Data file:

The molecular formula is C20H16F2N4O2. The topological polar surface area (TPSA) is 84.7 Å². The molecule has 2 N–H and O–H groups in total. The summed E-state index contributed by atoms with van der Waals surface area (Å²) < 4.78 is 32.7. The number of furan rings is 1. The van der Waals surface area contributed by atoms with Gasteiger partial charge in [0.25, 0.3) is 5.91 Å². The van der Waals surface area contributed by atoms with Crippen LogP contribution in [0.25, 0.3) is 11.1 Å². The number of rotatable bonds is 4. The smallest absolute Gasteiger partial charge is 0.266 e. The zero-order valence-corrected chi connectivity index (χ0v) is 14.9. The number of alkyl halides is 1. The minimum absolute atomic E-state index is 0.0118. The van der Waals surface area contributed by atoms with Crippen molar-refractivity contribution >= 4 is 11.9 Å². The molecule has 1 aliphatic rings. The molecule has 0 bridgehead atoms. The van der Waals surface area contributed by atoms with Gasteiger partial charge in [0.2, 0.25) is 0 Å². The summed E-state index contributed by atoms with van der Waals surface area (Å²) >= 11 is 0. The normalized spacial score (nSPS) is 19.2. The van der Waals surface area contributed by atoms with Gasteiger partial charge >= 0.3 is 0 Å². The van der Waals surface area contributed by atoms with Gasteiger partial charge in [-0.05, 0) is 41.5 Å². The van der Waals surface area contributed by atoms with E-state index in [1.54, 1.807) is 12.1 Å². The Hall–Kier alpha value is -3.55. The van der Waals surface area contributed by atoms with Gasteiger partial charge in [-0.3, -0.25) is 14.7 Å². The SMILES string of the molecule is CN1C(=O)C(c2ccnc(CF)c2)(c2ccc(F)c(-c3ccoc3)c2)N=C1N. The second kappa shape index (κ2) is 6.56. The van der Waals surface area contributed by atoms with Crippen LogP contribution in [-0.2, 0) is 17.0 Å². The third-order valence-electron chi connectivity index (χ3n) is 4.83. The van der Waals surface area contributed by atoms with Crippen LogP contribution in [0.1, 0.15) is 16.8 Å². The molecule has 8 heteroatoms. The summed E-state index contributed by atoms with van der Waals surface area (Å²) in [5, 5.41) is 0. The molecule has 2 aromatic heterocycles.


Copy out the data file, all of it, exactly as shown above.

The molecular formula is C20H16F2N4O2. The topological polar surface area (TPSA) is 84.7 Å². The molecule has 2 N–H and O–H groups in total. The summed E-state index contributed by atoms with van der Waals surface area (Å²) < 4.78 is 32.7. The number of furan rings is 1. The van der Waals surface area contributed by atoms with Gasteiger partial charge in [0.25, 0.3) is 5.91 Å². The van der Waals surface area contributed by atoms with Crippen LogP contribution in [0.25, 0.3) is 11.1 Å². The number of rotatable bonds is 4. The smallest absolute Gasteiger partial charge is 0.266 e. The zero-order valence-corrected chi connectivity index (χ0v) is 14.9. The number of alkyl halides is 1. The minimum absolute atomic E-state index is 0.0118. The van der Waals surface area contributed by atoms with Crippen molar-refractivity contribution >= 4 is 11.9 Å². The molecule has 1 aliphatic rings. The molecule has 0 bridgehead atoms. The van der Waals surface area contributed by atoms with Gasteiger partial charge in [0.2, 0.25) is 0 Å². The summed E-state index contributed by atoms with van der Waals surface area (Å²) >= 11 is 0. The normalized spacial score (nSPS) is 19.2. The van der Waals surface area contributed by atoms with Gasteiger partial charge >= 0.3 is 0 Å². The van der Waals surface area contributed by atoms with Gasteiger partial charge in [-0.05, 0) is 41.5 Å². The van der Waals surface area contributed by atoms with E-state index in [1.54, 1.807) is 12.1 Å². The Hall–Kier alpha value is -3.55. The van der Waals surface area contributed by atoms with Gasteiger partial charge in [-0.3, -0.25) is 14.7 Å². The SMILES string of the molecule is CN1C(=O)C(c2ccnc(CF)c2)(c2ccc(F)c(-c3ccoc3)c2)N=C1N. The second kappa shape index (κ2) is 6.56. The van der Waals surface area contributed by atoms with Crippen LogP contribution in [-0.2, 0) is 17.0 Å². The third-order valence-electron chi connectivity index (χ3n) is 4.83. The van der Waals surface area contributed by atoms with Crippen LogP contribution in [0.1, 0.15) is 16.8 Å². The molecule has 8 heteroatoms. The summed E-state index contributed by atoms with van der Waals surface area (Å²) in [5, 5.41) is 0. The molecule has 2 aromatic heterocycles.